Persecution of the Rohingya in Burma/Myanmar and the Responsibility to Protect

from Global Centre for the Responsibility to Protect
Published on 05 Mar 2015 View Original

After more than fifty years of military rule, in 2011 Burma/Myanmar embarked upon a historic transition with the new civilian government, led by President Thein Sein, undertaking a series of significant political and economic reforms. Since then, Burma/Myanmar has been lauded by the international community for its attempt to end gross human rights abuses and establish a more tolerant and peaceful society.

However, Burma/Myanmar’s democratic transition has also caused insecurity. Although the government has permitted greater freedom of expression and allowed for political debate, Buddhist chauvinists have also been able to exploit this newly-opened democratic space. In particular, long-standing discrimination against Rohingya Muslims has fuelled prejudice and incitement against them.

During June and October 2012 inter-communal violence in the country’s western Arakan/Rakhine state left at least 200 people dead and 120,000 displaced, most of whom were ethnic Rohingyas. Largely unchecked by the government, anti-Rohingya sentiments continued to spread, and violence affected the broader Muslim community. Following deadly clashes between Buddhists and Muslims in Meikhtila during March 2013, antiMuslim rhetoric and sporadic attacks have persisted.

Today nearly 140,000 people remain segregated in squalid internally displaced person (IDP) camps, where the government has been accused of blocking access to healthcare and other vital assistance.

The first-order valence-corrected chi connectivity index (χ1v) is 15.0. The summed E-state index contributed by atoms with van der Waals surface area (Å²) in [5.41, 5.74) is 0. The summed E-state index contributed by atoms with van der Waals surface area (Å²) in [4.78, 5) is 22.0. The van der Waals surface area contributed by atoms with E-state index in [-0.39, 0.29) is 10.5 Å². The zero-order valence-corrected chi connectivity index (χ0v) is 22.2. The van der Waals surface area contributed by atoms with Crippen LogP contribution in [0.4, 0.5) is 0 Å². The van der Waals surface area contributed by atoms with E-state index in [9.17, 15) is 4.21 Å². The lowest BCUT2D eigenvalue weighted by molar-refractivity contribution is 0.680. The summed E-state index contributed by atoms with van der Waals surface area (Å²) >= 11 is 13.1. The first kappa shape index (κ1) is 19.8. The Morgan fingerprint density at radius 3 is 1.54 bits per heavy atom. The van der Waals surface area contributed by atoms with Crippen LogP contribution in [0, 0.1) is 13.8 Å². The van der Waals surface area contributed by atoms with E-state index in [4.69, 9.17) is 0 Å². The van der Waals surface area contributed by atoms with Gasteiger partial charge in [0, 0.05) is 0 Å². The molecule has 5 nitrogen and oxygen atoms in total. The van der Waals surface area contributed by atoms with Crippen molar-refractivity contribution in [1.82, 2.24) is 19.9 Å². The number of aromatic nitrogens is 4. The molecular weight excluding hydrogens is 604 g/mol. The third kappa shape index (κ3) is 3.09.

While the government has continued to insist that it seeks reconciliation between all the country’s ethnic communities, it has undertaken several measures that have systematized the persecution, segregation and disenfranchisement of Rohingyas. During 2014 the human rights situation for the Rohingya dramatically worsened. The then-UN Special Rapporteur on the situation of human rights in Myanmar, Tomás Ojea Quintana, remarked in April that recent developments marked “the latest in a long history of discrimination and persecution against the Rohingya community which could amount to crimes against humanity.”

The government of Burma/Myanmar bears the primary Responsibility to Protect all populations within its borders, regardless of ethnicity or religion, from mass atrocity crimes. Yet, it is failing in this responsibility.
Despite an enduring risk of mass atrocities, the international community has continued to praise the progress made by President Thein Sein’s administration, rewarding the government with renewed diplomatic engagement and direct foreign investment, as well as by lifting decades-long bilateral sanctions. Unless the international community presses the government to take meaningful remedial action, enduring ethnic conflicts and persecution will continue to endanger vulnerable populations and imperil the country’s stability.